Craft a social media policy
A social media policy offers a code of conduct for the way your company will behave online. It also sets the tone for your business’s culture and online persona. For example, are you going to be serious and helpful, funny, critical, hard-edged? It starts internally, with the things you and your team members are saying, and then it extends outward, by the delineating the acceptable tone and language for all your company’s online properties, including your blog or website, social media channels, and customer forum.
Create a social media plan
Your social media plan is just one aspect of your overall marketing plan. It is one tactic to help you reach your business goals. Say you are a clothing retailer with the goal to sell your summer line. You need to look at the marketplace and do a strategic analysis of the market landscape. The strategic consideration are a clear assessment of your organization and the marketplace and often include a SWOT, that is, a look at an organization’s strengths, weaknesses, opportunities and threats.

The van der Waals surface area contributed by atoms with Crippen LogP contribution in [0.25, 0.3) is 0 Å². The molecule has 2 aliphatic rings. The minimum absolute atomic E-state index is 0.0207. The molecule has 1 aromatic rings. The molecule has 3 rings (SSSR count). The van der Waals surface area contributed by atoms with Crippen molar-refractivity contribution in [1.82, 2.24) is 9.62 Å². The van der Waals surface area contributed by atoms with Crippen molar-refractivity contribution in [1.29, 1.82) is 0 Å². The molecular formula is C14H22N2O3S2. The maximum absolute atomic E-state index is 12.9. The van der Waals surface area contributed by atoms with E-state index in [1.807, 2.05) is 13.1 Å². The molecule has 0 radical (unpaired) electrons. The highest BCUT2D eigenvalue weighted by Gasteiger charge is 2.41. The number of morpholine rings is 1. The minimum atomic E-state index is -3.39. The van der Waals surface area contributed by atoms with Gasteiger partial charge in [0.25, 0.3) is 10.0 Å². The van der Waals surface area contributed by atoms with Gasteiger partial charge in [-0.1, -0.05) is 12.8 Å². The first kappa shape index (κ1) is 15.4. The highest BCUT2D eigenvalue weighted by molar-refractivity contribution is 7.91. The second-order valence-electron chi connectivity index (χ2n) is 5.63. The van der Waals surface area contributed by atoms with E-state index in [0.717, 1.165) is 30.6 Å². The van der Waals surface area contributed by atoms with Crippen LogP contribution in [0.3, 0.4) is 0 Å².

Then make your goal specific, measurable, achievable, realistic, and time bound (SMART). For example, you might restate your goal as “increase sales of your summer line by 20% during the months of June, July and August compared to the previous summer.”
Now for your social media plan:
- What creative assets will you use? Pictures on Instagram, blogs on fashion, videos?
- Will you reach out to influencers? Consider reaching out to fashion bloggers and ask them to showcase your fashion line. Other influencers might be fashion influencers on YouTube and Instagram who will review your clothing line.
- Brand Selfies by customers: Have customers wear your clothing and post on their IG accounts with a branded hashtag